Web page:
top of page
3 instruments with bow.png

At all levels of instruction ― whether the learner is an 8-year-old just starting to read music, a high school student auditioning for a competition, a professional musician learning more about historical oboes, or an adult amateur picking up her flute after a 30-year hiatus, our goal is always:


To develop the technical and musical skills to play with

ease, awareness, and enjoyment.

"We first met Joyce when my son was starting fifth grade.  He had started the oboe the previous year, but he was frustrated by the difficulty of the instrument and his lack of progress.  Within weeks of working with Joyce, the difference was remarkable. Not only did he start to sound like he was playing the oboe, but he was motivated and enthusiastic about practicing. During the four years that he has studied with Joyce, he has shown enormous growth as a musician. Most importantly, he remains enthusiastic and is entirely self-motivated, practicing on his own each night. He has developed an understanding and a love of music that I know will be with him for life."  — Joan B.

How do I teach the oboe.png

This is a 90-minute workshop for band directors who are teaching young oboists in their band or starting oboe players in beginning wind classes.

How do you explain oboe embouchure? What about reeds? How can you get a young oboist to play softly?  During the last 30 minutes I’ll be happy to work with one of your students.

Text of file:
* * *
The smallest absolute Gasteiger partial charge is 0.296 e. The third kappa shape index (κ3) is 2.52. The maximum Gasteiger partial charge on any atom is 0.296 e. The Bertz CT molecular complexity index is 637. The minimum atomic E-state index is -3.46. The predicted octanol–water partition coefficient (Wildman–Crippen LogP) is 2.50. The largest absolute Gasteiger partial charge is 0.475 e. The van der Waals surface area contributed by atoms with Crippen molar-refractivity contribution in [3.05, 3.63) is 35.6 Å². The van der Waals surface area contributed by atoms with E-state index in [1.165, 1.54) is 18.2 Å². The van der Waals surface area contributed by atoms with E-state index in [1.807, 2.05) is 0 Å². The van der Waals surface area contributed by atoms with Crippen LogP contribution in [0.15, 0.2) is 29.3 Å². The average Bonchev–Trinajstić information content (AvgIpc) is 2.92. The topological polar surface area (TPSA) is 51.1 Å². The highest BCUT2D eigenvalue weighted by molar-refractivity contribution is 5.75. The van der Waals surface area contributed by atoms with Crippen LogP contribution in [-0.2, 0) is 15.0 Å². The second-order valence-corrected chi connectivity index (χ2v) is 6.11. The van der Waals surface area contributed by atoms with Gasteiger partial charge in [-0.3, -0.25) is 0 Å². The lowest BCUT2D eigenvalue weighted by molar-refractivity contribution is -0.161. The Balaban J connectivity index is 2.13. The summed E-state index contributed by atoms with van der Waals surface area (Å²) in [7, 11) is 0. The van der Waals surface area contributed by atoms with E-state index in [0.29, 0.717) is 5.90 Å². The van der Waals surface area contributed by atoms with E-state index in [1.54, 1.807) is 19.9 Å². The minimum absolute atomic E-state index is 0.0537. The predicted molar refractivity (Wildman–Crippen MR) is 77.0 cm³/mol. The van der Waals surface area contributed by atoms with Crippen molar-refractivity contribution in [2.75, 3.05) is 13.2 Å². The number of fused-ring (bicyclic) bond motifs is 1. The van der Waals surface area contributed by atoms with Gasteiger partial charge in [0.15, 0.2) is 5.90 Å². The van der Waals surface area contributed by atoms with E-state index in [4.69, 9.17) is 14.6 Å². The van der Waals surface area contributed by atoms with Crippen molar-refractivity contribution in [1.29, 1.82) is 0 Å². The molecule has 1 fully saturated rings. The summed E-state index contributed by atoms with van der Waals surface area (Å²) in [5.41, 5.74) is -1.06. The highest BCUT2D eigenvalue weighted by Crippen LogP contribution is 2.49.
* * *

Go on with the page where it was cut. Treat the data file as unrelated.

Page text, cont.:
Class Logo.png

Oboe reeds – sometimes they work and sometimes they don’t! 

This workshop will teach you how to adjust reeds with a minimum of equipment and little or no experience making reeds.

Treble cler and stick figure.jpg

I provide coaching preparing scales, sight-reading, and the required audition pieces or etudes for students who are auditioning for regional, district, and all-state festivals.  

The process includes multiple practice auditions, as well as learning techniques for dealing with  those pesky nerves. 

Do you have an old flute in the closet gathering dust?  Do you wish that you had learned to play an instrument when you were young? 

stick figure with music note.jpg

Are you trying to help your children with their music studies but have no idea where to start? 

It's not too late, even if you can't read a note of music. Yes, you can do it!

As of this writing (Autumn 2022), I am teaching private lessons outdoors when the weather allows it and online during inclement weather and for students at a distance.  Yes, we had all hoped that COVID would not be part of our lives by now, but we're not there yet.  And wind instruments can be very effective virus delivery systems.   When the New England weather doesn't allow outside lessons, I ask students to take rapid COVID tests before their lessons, and I do the same.  I keep a supply of home tests ready!  What about the "playing masks" that school band programs are using?  They really aren't effective for teaching, since students can't see my embouchure (the setting of the lips) and I can't see theirs.

123rfdotcom stick figure holding mobile
merrily we roll.jpg

What about adjusting reeds for oboe students?  Currently I'm fixing reeds and sending them to students via mail.  (Yes, I sterilize them first!)  It's not perfect - it's so much easier to adjust a reed for a student when I can hear the student play it - but it's the best that we can do.  And I teach reed adjustment workshops for students who want to learn to adjust their own reeds. 

I sincerely hope that by the time Spring of 2023 rolls around, COVID will be in the rear view mirror.  Fingers crossed!  Feel free to contact me if you have any questions or concerns.

bottom of page